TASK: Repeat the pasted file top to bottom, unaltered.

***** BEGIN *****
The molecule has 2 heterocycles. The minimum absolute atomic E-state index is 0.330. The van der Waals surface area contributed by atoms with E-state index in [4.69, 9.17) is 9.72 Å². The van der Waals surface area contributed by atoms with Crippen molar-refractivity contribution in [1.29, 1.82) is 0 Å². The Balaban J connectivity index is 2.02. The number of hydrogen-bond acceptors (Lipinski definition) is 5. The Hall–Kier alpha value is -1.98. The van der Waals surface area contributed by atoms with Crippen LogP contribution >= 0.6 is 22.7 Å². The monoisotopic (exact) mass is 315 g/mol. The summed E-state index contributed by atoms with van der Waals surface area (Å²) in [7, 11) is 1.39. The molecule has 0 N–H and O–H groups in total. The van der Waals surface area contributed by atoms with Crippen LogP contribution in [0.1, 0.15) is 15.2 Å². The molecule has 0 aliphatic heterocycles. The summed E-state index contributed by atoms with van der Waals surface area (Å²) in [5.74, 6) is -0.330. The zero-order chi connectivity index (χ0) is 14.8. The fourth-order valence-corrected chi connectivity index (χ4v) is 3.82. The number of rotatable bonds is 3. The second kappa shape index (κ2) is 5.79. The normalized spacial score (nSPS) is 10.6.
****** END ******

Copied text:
The molecule has 2 heterocycles. The minimum absolute atomic E-state index is 0.330. The van der Waals surface area contributed by atoms with E-state index in [4.69, 9.17) is 9.72 Å². The van der Waals surface area contributed by atoms with Crippen molar-refractivity contribution in [1.29, 1.82) is 0 Å². The Balaban J connectivity index is 2.02. The number of hydrogen-bond acceptors (Lipinski definition) is 5. The Hall–Kier alpha value is -1.98. The van der Waals surface area contributed by atoms with Crippen LogP contribution >= 0.6 is 22.7 Å². The monoisotopic (exact) mass is 315 g/mol. The summed E-state index contributed by atoms with van der Waals surface area (Å²) in [7, 11) is 1.39. The molecule has 0 N–H and O–H groups in total. The van der Waals surface area contributed by atoms with Crippen LogP contribution in [0.1, 0.15) is 15.2 Å². The molecule has 0 aliphatic heterocycles. The summed E-state index contributed by atoms with van der Waals surface area (Å²) in [5.74, 6) is -0.330. The zero-order chi connectivity index (χ0) is 14.8. The fourth-order valence-corrected chi connectivity index (χ4v) is 3.82. The number of rotatable bonds is 3. The second kappa shape index (κ2) is 5.79. The normalized spacial score (nSPS) is 10.6.